The following is a list of courses that I occasionally teach. Consult the class schedule for a definitive list of what is offered and who is teaching.

ComS 252: Linux Operating System Essentials

Typically offered: Fall, online only

This is a hands-on course designed to demonstrate the installation, utilization, and administration of the Linux operating system for a personal computer. A secondary focus of the course is on interoperability of Linux with other operating systems, including Windows and Mac. While the emphasis is Linux, much of what is covered applies also to UNIX systems and Mac OS X. This is an online, asynchronous course, meaning students watch lecture videos whenever they like during the week.

ComS 327 (previously 229): Advanced Programming Techniques

Typically offered: Fall, Spring

This course covers C and C++, with an emphasis on differences between these languages and managed languages like Java. Topics include memory management, parameter passing, inheritance, version control systems, build systems, and debugging tools. Significant (on the order of two thousand lines of code, total), open-ended (students are responsible for the overall design), semester-long programming projects are given.

ComS 412: Formal Methods in Software Engineering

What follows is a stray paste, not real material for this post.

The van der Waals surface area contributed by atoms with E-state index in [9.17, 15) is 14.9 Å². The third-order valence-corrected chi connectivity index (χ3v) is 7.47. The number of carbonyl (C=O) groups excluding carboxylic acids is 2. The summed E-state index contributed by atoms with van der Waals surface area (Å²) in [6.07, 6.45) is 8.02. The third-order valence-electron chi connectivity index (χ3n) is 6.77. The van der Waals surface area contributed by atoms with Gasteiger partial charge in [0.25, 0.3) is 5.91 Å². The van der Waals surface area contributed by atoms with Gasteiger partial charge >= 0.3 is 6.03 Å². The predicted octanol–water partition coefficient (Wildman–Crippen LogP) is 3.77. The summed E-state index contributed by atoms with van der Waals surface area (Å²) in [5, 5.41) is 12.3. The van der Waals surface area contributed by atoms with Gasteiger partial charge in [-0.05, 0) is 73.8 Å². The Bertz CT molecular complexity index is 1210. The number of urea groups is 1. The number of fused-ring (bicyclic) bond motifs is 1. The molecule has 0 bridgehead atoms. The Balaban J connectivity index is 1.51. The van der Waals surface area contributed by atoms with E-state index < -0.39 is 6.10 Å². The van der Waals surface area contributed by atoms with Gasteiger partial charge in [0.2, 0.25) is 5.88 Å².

Typically offered: Spring

This course is an introduction to the use of Formal Methods for reasoning about the correctness of systems. The primary focus of the course is on Model checking, with other topics covered as time permits. Specific topics covered in the course include Temporal logic (CTL, LTL, and others), Kripke structures, Model checking algorithms and software, Fixed points, Counter-examples, High-level formalisms, and Program verification. Advanced topics (covered as time permits) include Probabilistic logics and Markov chains, SAT solvers, Theorem provers, Decision diagrams, and Symbolic model checking.

ComS 440: Principles and Practice of Compiling

Typically offered: Spring

This course is an introduction to the theory and practice of building compilers. There is a semester-long project in which students build their own compiler for a subset of the C programming language. The project is broken into parts, roughly corresponding to the different phases of a compiler. Specific topics covered in the course include lexical analysis, parsing methods, code generation, runtime environment, and tools for constructing compilers. Other topics will be covered as time permits.